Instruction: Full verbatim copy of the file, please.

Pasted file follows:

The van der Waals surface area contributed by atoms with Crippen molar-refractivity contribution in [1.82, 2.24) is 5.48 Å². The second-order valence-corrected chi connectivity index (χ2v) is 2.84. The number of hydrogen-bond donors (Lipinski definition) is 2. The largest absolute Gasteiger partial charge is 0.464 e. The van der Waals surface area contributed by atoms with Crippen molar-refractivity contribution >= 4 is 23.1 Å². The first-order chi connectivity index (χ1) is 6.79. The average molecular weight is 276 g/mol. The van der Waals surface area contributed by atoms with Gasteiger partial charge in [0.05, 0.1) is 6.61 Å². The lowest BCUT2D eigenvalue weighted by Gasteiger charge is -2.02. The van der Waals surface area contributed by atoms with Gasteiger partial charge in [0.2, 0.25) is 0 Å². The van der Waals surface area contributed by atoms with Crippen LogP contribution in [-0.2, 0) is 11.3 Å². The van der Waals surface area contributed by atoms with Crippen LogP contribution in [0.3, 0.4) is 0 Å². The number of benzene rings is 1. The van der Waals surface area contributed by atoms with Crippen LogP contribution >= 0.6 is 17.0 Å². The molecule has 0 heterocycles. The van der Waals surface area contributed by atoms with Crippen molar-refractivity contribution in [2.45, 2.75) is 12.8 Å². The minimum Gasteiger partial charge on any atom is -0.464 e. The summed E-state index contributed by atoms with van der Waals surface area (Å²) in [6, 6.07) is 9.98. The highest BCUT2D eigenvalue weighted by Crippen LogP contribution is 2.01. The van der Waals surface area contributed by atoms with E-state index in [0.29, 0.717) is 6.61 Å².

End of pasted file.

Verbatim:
The van der Waals surface area contributed by atoms with Crippen molar-refractivity contribution in [1.82, 2.24) is 5.48 Å². The second-order valence-corrected chi connectivity index (χ2v) is 2.84. The number of hydrogen-bond donors (Lipinski definition) is 2. The largest absolute Gasteiger partial charge is 0.464 e. The van der Waals surface area contributed by atoms with Crippen molar-refractivity contribution >= 4 is 23.1 Å². The first-order chi connectivity index (χ1) is 6.79. The average molecular weight is 276 g/mol. The van der Waals surface area contributed by atoms with Gasteiger partial charge in [0.05, 0.1) is 6.61 Å². The lowest BCUT2D eigenvalue weighted by Gasteiger charge is -2.02. The van der Waals surface area contributed by atoms with Gasteiger partial charge in [0.2, 0.25) is 0 Å². The van der Waals surface area contributed by atoms with Crippen LogP contribution in [-0.2, 0) is 11.3 Å². The van der Waals surface area contributed by atoms with Crippen LogP contribution in [0.3, 0.4) is 0 Å². The number of benzene rings is 1. The van der Waals surface area contributed by atoms with Crippen LogP contribution >= 0.6 is 17.0 Å². The molecule has 0 heterocycles. The van der Waals surface area contributed by atoms with Crippen molar-refractivity contribution in [2.45, 2.75) is 12.8 Å². The minimum Gasteiger partial charge on any atom is -0.464 e. The summed E-state index contributed by atoms with van der Waals surface area (Å²) in [6, 6.07) is 9.98. The highest BCUT2D eigenvalue weighted by Crippen LogP contribution is 2.01. The van der Waals surface area contributed by atoms with E-state index in [0.29, 0.717) is 6.61 Å².